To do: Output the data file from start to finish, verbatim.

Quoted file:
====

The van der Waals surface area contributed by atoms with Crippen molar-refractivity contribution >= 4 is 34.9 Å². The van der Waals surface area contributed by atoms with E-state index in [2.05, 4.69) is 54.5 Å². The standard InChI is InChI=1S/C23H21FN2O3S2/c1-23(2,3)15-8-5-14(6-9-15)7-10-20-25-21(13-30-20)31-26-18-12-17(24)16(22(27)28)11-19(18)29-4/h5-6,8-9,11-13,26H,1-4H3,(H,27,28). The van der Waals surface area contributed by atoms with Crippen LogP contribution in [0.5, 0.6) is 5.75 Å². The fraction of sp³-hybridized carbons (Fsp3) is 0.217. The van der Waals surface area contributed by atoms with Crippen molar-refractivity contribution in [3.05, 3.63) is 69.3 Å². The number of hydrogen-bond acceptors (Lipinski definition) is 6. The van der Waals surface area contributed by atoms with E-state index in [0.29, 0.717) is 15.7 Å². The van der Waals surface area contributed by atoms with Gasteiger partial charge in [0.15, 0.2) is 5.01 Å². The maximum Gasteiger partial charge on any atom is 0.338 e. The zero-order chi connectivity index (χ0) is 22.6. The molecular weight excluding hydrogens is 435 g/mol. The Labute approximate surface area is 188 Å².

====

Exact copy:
The van der Waals surface area contributed by atoms with Crippen molar-refractivity contribution >= 4 is 34.9 Å². The van der Waals surface area contributed by atoms with E-state index in [2.05, 4.69) is 54.5 Å². The standard InChI is InChI=1S/C23H21FN2O3S2/c1-23(2,3)15-8-5-14(6-9-15)7-10-20-25-21(13-30-20)31-26-18-12-17(24)16(22(27)28)11-19(18)29-4/h5-6,8-9,11-13,26H,1-4H3,(H,27,28). The van der Waals surface area contributed by atoms with Crippen LogP contribution in [0.5, 0.6) is 5.75 Å². The fraction of sp³-hybridized carbons (Fsp3) is 0.217. The van der Waals surface area contributed by atoms with Crippen molar-refractivity contribution in [3.05, 3.63) is 69.3 Å². The number of hydrogen-bond acceptors (Lipinski definition) is 6. The van der Waals surface area contributed by atoms with E-state index in [0.29, 0.717) is 15.7 Å². The van der Waals surface area contributed by atoms with Gasteiger partial charge in [0.15, 0.2) is 5.01 Å². The maximum Gasteiger partial charge on any atom is 0.338 e. The zero-order chi connectivity index (χ0) is 22.6. The molecular weight excluding hydrogens is 435 g/mol. The Labute approximate surface area is 188 Å².